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More Michigan residents seek help at homeless shelters this winter

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More Michigan residents are seeking help at homeless shelters and warming centers this winter.

More Michigan families are seeking out homeless shelters and warming centers this winter. And the need will likely continue to increase as temperatures fall below zero.

The HOPE Hospitality and Warming Center in Pontiac is a place people can go for a warm meal, a blanket and a spot on the floor to sleep during the winter months.

Elizabeth Kelly is HOPE's executive director. She says in addition to the core group of chronically homeless the shelter usually serves, she’s also seen an increase in the number of families seeking shelter: 

"These are people finding themselves in a homeless condition for the first time in their lives or its just not something that’s typically happened to them before."


The Macomb County Rotating Emergency Shelter Team (MCREST) is in a similar situation. Rhonda Powell is the organization's executive director:

"This year we’ve seen such a tremendous increase in the number of families seeking our services. So it’s been quite a challenge this year to make those accommodations."

The total number of people served at MCREST last year was around 750. Powell says the shelter is "already on target to surpass that."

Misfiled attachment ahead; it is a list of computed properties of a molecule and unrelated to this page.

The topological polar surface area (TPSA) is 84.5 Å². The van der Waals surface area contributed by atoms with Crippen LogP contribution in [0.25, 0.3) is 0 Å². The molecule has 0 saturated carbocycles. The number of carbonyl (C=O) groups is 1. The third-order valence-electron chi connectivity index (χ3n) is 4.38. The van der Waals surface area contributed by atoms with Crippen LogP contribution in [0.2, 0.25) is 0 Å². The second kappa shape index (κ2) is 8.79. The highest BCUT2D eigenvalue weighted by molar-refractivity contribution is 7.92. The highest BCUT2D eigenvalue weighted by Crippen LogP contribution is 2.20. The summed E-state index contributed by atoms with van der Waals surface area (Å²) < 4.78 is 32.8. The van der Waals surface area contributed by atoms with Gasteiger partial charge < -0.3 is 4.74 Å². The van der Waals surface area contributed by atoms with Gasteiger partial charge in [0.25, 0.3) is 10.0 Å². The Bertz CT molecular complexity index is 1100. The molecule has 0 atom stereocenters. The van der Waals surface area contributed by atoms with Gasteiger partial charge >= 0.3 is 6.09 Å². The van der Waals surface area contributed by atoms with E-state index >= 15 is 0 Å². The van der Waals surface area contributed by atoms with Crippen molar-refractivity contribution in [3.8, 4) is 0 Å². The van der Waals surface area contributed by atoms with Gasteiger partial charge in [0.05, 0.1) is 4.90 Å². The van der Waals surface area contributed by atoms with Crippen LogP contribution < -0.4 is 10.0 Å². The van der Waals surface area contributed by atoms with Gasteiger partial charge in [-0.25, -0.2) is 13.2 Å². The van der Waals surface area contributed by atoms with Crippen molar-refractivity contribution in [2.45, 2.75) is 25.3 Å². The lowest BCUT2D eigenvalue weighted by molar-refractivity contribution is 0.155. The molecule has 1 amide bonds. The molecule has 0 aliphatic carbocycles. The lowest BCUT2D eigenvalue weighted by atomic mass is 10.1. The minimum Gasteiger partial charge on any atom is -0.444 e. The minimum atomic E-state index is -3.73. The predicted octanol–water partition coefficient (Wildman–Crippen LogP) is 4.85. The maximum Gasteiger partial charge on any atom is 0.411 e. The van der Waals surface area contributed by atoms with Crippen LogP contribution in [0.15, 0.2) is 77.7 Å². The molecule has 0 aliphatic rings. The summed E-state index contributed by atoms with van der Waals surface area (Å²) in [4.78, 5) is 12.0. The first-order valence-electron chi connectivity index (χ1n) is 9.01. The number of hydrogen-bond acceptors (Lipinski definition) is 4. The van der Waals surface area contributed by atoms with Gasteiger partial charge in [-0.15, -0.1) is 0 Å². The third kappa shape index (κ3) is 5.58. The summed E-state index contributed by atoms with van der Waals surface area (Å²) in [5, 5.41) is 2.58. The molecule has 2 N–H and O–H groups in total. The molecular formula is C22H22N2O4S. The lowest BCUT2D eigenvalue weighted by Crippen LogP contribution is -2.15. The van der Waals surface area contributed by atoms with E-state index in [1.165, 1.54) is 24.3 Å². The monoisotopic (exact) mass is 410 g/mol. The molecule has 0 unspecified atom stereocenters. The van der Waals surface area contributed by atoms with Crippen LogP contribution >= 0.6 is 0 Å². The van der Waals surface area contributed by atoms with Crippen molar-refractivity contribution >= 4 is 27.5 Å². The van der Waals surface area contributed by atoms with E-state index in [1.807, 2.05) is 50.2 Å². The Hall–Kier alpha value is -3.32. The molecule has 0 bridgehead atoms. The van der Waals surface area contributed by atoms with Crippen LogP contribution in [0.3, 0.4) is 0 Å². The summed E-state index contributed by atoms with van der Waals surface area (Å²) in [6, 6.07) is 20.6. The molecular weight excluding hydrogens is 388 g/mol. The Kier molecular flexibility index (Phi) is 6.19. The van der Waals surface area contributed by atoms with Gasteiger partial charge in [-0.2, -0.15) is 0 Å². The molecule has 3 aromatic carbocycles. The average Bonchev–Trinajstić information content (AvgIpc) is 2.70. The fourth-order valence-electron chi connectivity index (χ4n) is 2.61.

The Detroit Free Press surveyed homeless shelters and warming centers in Wayne County, where the demand for shelter is also high: 

The demand for shelter at the Coalition on Temporary Shelter (COTS) in Detroit has been high most of the year, officials said. The facility was filled to capacity even some nights during the summer. The shelter has 140 beds. "It can be very difficult to get into shelter because the demand doesn't match up with the supply," said Cheryl Johnson, CEO of COTS. "There are more homeless now because people are losing their homes due to foreclosure. The weather has nothing to do with it."

The Michigan Coalition Against Homelessness says last year there were 100,001 homeless people in the state. That's up from 90,286 in 2008.

Jennifer is a reporter for Michigan Radio's State of Opportunity project, which looks at kids from low-income families and what it takes to get them ahead. She previously covered arts and culture for the station, and was one of the lead reporters on the award-winning education series Rebuilding Detroit Schools. Prior to working at Michigan Radio, Jennifer lived in New York where she was a producer at WFUV, an NPR station in the Bronx.
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